Statistics show that more Americans dive in the US state of Florida than any other place on the planet, but when you consider what is on offer, it is hardly surprising. The state’s government has been instrumental in sinking some of the world’s largest (so-called) artificial reefs, but there are also freshwater pools, caves and caverns with a constant warm water temperature all year-round, which certainly appeals to winter divers.
There are great encounters with large critters like manatees. Of course, the farther you travel south towards the Florida Keys, the more the country is influenced by the might of the Gulf Stream. There is great ease of access down to the Sunshine State. More than anything else, Americans are able to experience almost the full range of Caribbean-style diving without leaving the country or needing a passport.
There are very good quality coral reefs (albeit a 20- to 30-minute ride offshore) with a huge wealth of marine life, and I can honestly testify to the fact that I can see more varieties of Caribbean reef fish here than at most other locations in the Caribbean. All well and good for American divers, but why should foreign divers opt for this particular diving destination?
Artificial reefs. Some of the largest artificial reefs in the world have been sunk off the eastern and western coasts of Florida (particularly along the eastern and southeastern flanks of the Florida Keys). The state tourism agency, Visit Florida, which is responsible for the promotion of the Keys, is so switched on that it has an annual advertising budget that surpasses that of most large multinational companies. Such is their power that it is no wonder tourists make their annual pilgrimage to a long string of sandbars connected by bridges, which are really only appreciated in Hollywood blockbuster movies.
This tourist board will do (almost) anything to get divers down, and that includes sinking a large number of derelict ships within the 36m (120ft) range at the confluence of the eddies, which are produced by the constant flow of the Gulf Stream. This nutrient- and plankton-rich current is so full of microscopic marine life that in hardly a blink of an eye, the ships sunk as diver attractions are soon covered in a patina of marine organisms as well as the ubiquitous reef fish that love those environments, including horse-eye jacks, trevally, barracuda, chromis, creole wrasse, hamlets, snapper, grunt and parrotfish.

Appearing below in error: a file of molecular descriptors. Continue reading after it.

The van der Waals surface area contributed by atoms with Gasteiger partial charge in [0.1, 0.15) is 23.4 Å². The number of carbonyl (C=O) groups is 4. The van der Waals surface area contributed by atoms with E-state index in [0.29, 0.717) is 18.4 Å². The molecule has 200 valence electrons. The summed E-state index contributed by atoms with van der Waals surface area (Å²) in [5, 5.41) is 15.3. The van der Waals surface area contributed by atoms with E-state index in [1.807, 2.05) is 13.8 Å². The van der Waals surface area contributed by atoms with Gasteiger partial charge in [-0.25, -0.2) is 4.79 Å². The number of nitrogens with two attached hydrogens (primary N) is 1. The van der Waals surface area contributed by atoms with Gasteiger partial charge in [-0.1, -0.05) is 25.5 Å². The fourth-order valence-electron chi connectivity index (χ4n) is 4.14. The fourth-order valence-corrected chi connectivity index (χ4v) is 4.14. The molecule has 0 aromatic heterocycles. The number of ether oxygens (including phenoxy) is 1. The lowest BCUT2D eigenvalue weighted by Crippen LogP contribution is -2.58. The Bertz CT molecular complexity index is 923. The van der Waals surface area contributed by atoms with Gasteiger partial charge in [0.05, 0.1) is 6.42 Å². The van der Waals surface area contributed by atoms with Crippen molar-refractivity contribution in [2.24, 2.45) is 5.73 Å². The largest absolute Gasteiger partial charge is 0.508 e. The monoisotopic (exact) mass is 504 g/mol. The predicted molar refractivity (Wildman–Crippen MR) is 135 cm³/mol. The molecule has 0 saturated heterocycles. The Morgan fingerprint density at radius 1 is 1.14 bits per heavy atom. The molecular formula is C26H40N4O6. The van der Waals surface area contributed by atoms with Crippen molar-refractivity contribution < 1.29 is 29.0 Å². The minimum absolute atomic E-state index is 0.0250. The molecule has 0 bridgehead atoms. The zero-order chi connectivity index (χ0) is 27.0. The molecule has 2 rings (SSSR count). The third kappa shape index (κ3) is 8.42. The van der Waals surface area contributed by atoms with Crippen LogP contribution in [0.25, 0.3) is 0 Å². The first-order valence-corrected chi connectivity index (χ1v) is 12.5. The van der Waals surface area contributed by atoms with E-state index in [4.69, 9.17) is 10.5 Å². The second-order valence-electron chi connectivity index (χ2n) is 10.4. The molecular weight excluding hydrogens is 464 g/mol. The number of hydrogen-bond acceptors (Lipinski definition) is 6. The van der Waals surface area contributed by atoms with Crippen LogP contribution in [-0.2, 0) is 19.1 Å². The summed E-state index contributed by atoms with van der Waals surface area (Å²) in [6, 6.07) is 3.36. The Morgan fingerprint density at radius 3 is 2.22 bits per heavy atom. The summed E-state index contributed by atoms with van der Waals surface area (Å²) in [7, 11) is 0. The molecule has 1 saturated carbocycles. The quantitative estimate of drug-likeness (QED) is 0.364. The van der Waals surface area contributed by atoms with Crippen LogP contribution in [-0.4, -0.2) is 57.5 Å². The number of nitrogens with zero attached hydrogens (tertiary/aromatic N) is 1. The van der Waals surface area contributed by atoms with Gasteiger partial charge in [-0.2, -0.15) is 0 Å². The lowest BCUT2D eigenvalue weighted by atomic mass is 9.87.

Shipwrecks. Not only are there artificial reefs (old ship hulks sunk as tourist attractions), there are also the remnants of the Spanish treasure fleet, which foundered on the shallow shoals and sandbars around the Keys. These ships carried so much wealth back to Spain that although only 10 percent of their cargo ever reached the “Old World”, that 10 percent bankrolled the country for over 300 years. (If you have time in Key West, go and check out Mel Fisher’s share of what was brought up—whilst he was still alive—and what is still being brought up today from the Nuestra Señora de Atocha).
That of course leaves the other 90 percent of the Spanish treasure ships still to be found, many of which are recorded as coming to grief upon the shallow reefs of the Florida Keys.
There are also ships dating back to the American Civil War. As always, ships that get wrecked in shallow waters are not only salvaged extensively, they are always pounded incessantly by storms, which rumble up the coast from June to November every year. However, it is those ships sunk as diver attractions that are a “must see” for most divers, and I can honestly say that I agree with them!
South of Key West at the very end of Highway 1, you can take a small seaplane or boat trip out to the Dry Tortugas, the very tip of the sandbars that created the Florida Keys. The snorkeling here around Fort Jefferson—a former Civil War prison—is excellent and seems so far away from the rather hectic road that connects the rest of the Keys.
The Florida Keys are roughly fish-hook shaped and are really an eons-old result of the massive outflow of water from the Mississippi River coupled with the permanent current of the Gulf Stream, combined with the might of the trade winds and the periodic, yet fairly predictable hurricanes and tropical storms that pile even more sand and coral debris onto the shores of the Florida Keys. Needless to say, virtually all of the diving undertaken is well offshore, and most of the smaller diving operators up and down the Keys will just not venture out the three or four miles to where the reefs and wrecks are, if the weather is in any way inclement.
There are those companies who will get you out there, and they will tailor the diving to the experience level of those in the group. This may exclude some divers for the safety of the whole group. In all cases, the diving is set to the lowest common denominator, with safety first and foremost at the top of the list. Decompression diving is discouraged (and indeed frowned upon) at any of the deeper wrecks, and dive guides will cajole you along to many of the best bits of reef or wreck to see, before you have to ascend to the obligatory safety stops on the mooring lines. That is not to say that they are wrong, but sometimes I would just like to stay a little bit longer.
Some of the diving done in the Keys have the potential to challenge technical divers; but with the great care taken in the sinking of the artificial reefs, the diving experience is the same as it can be for everyone concerned.
What better place to start than at the southernmost tip of the Continental United States, and coincidentally, on the largest of the ships sunk along the Keys? The Dry Tortugas to the south, where the amazing Fort Jefferson is located, has always been a favourite with divers and snorkellers, but all of this diving involves fairly lengthy boat rides.
General Hoyt S Vandenberg wreck. From Key West, the wreck of the General Hoyt S Vandenberg, once used as a film prop for a Hollywood epic is undoubtedly the star attraction. Sunk in 2010, this former troopship and missile tracker has two huge radar dishes on either side of the deck.